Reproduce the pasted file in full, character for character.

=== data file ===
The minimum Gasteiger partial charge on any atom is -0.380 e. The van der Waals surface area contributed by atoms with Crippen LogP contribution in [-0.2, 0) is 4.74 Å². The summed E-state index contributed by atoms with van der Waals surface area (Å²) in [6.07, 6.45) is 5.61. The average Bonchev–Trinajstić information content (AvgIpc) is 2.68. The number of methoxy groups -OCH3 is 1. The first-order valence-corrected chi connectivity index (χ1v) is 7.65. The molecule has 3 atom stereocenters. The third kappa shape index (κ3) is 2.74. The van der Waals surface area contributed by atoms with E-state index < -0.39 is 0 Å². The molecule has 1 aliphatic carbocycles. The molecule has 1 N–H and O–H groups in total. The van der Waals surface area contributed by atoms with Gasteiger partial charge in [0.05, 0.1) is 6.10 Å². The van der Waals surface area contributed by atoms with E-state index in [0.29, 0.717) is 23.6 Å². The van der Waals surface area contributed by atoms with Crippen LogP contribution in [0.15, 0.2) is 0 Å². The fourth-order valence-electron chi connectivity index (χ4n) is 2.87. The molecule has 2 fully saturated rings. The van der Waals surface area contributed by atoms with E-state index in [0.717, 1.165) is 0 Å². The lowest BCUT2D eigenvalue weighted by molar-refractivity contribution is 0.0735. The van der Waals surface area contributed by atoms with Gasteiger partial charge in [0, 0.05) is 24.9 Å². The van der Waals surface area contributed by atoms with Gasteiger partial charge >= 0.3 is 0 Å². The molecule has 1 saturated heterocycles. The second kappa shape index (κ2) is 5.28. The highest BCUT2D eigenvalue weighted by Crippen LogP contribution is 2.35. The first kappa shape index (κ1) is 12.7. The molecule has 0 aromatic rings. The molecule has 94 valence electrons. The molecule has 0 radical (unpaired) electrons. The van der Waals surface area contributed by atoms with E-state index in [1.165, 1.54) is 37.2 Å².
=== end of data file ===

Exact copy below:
The minimum Gasteiger partial charge on any atom is -0.380 e. The van der Waals surface area contributed by atoms with Crippen LogP contribution in [-0.2, 0) is 4.74 Å². The summed E-state index contributed by atoms with van der Waals surface area (Å²) in [6.07, 6.45) is 5.61. The average Bonchev–Trinajstić information content (AvgIpc) is 2.68. The number of methoxy groups -OCH3 is 1. The first-order valence-corrected chi connectivity index (χ1v) is 7.65. The molecule has 3 atom stereocenters. The third kappa shape index (κ3) is 2.74. The van der Waals surface area contributed by atoms with E-state index < -0.39 is 0 Å². The molecule has 1 aliphatic carbocycles. The molecule has 1 N–H and O–H groups in total. The van der Waals surface area contributed by atoms with Gasteiger partial charge in [0.05, 0.1) is 6.10 Å². The van der Waals surface area contributed by atoms with E-state index in [0.29, 0.717) is 23.6 Å². The van der Waals surface area contributed by atoms with Crippen LogP contribution in [0.15, 0.2) is 0 Å². The fourth-order valence-electron chi connectivity index (χ4n) is 2.87. The molecule has 2 fully saturated rings. The van der Waals surface area contributed by atoms with E-state index in [0.717, 1.165) is 0 Å². The lowest BCUT2D eigenvalue weighted by molar-refractivity contribution is 0.0735. The van der Waals surface area contributed by atoms with Gasteiger partial charge in [0, 0.05) is 24.9 Å². The van der Waals surface area contributed by atoms with Gasteiger partial charge >= 0.3 is 0 Å². The molecule has 1 saturated heterocycles. The second kappa shape index (κ2) is 5.28. The highest BCUT2D eigenvalue weighted by Crippen LogP contribution is 2.35. The first kappa shape index (κ1) is 12.7. The molecule has 0 aromatic rings. The molecule has 94 valence electrons. The molecule has 0 radical (unpaired) electrons. The van der Waals surface area contributed by atoms with E-state index in [1.165, 1.54) is 37.2 Å².